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This article is an excerpt from the chapter “Serious about Perfection” in the book “Sisters, Arise!” by Lynne Perry Christofferson. The book is available at Seagull Book, Deseret Book, and

On a Saturday evening in autumn, I drove to a nearby city to attend a broadcast of the General Relief Society Meeting with my mother. The spirit of the messages and music left me with a softened heart and a desire to do better, and as I drove home afterward my mind began processing what I had heard and felt. As is usually the case with me, my desire to be a more righteous woman led to thoughts of perfection, inevitably leading to discouragement for a mere mortal gal such as myself.

As my car whizzed along the freeway, my eye caught briefly on the words of a billboard: “Serious about perfection.” I didn’t quite catch what the sign was advertising, but the phrase I saw lodged itself in my mind, and I pondered it repeatedly over the next few days, asking myself, “Am I serious about perfection?”

If I added up all of the hours from my past which were consumed by fear, guilt, and worry over my lack of perfection, I’ve no doubt the sum total would equal years—years of my life wasted due to a faulty understanding of the Atonement and the gross misperception that Heavenly Father demanded perfection of me immediately, if not sooner. On countless occasions I stressed over the fact that my life could end at any time and I would die without having repented of every speck of sin, and certainly without having attained a perfect state. I mistakenly thought that this constant anxiety over my sins and weaknesses was evidence that I was serious about perfection.

In recent years, candid discussions with numerous friends and relatives have revealed that I had unknowingly been part of a club with many miserable members: The Perfectionists. The only membership requirement was to continually flog ourselves with thoughts of our unworthiness before the Lord who clearly commanded us all to be perfect. (Matt. 5:48) Was my club membership proof that I was serious about perfection? Or does being serious about perfection involve a completely different mindset?

The scriptures reveal that “… [Satan] seeketh that all men might be miserable like unto himself.” (2 Ne. 2:27) Ironically, one of his most effective methods of ensuring our misery is to promote perfectionism among the members of Christ’s church—a distortion of the Savior’s plan for us to repent and change through His atoning power and grace.

Why is the prospect of perfecting ourselves so daunting? Perhaps it’s because it’s not our job. What? But the Savior said, “Be ye therefore perfect…” (Matt. 5:48) Yes, but He never said we must accomplish that task by ourselves. He stated His job description very plainly, “For behold, this is my work and my glory, to bring to pass the immortality and eternal life of man.” (Moses 1:39) That’s His job. Not ours.

So, what is our job? Our job is to come to Christ and be willing to be perfected—perfected by Him. The day we recognize that the Lord is not asking us to achieve a perfect state through sheer willpower, we can lay aside a tremendous amount of guilt. And the day we move out of the way so the Savior has room to do His job, we take huge steps toward our ultimate goal. When we are serious about perfection we understand the difference between our role and the role of the Savior in the perfection process.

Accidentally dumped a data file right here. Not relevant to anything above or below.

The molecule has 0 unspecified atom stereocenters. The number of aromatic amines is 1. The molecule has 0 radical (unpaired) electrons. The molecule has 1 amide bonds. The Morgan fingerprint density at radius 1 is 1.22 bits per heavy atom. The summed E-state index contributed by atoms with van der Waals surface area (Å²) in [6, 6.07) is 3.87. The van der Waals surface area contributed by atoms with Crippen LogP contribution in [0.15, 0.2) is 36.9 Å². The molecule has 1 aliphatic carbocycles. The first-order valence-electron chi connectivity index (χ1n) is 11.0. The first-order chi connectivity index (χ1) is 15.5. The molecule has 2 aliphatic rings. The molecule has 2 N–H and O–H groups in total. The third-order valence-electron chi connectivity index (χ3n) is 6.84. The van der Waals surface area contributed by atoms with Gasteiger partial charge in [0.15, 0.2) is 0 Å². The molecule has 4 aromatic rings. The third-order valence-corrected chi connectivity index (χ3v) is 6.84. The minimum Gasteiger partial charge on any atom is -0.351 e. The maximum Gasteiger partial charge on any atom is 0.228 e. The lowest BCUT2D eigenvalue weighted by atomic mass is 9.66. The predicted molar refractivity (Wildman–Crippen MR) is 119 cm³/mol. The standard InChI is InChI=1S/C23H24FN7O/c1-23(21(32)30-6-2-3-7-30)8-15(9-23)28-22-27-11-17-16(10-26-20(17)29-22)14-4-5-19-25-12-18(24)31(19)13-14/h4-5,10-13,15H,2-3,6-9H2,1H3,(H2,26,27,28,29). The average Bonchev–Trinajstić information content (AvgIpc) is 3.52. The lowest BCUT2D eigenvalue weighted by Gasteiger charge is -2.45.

In the closing verses of the Book of Mormon, the prophet Moroni describes this process: “Yea, come unto Christ, and be perfected in Him, and deny yourselves of all ungodliness…then is His grace sufficient for you…” (Moroni 10:32) There’s the formula. We come to Christ, work earnestly at repenting and denying ourselves of evil influences, and He perfects us.

When we are serious about perfection, we determine what there is in our life that is sufficiently ungodly—what creates a barrier between us and the Holy Spirit—and then make it our daily quest to pull the barriers down. When we are serious about perfection, we relieve ourselves of the self-imposed responsibility of judging others. This leaves us with much more time to “work out [our] own salvation with fear and trembling before [God].” (Mormon 9:27, emphasis added)   Our belief that Christ can perfect even us grows in direct proportion to our understanding of who He is and exactly what the Atonement means.

In our quest for perfection, it is essential that we gain a clear understanding of what sin and weakness really are. In her book, “Weakness Is Not Sin,” author Wendy Ulrich makes an important distinction between the two. “….we mistakenly lump sin and weakness together and assume that guilt and shame are the appropriate response to both…Sin and weakness are very different. They have different origins and different consequences, call for different remedies, evoke different responses from heaven, reside in different aspects of our being, and produce different effects. Sin can take us to hell. Weakness can take us to heaven.” (1)

Such a bold statement, and a careful study of the scriptures confirms its truth. The Lord declared, “I give unto men weakness that they may be humble.” (Ether 12:27) and “….I will be merciful unto your weakness.” (D&C 38:14) Sister Ulrich further states, “In other words, weakness is not just a choice we make (as sin is); weakness means vulnerabilities and limitations we must sometimes learn to live with, even as we try to improve, grow, and learn…” (2)   Elder Richard G. Scott points out, “When the Lord speaks of weaknesses it is always with mercy.” (3)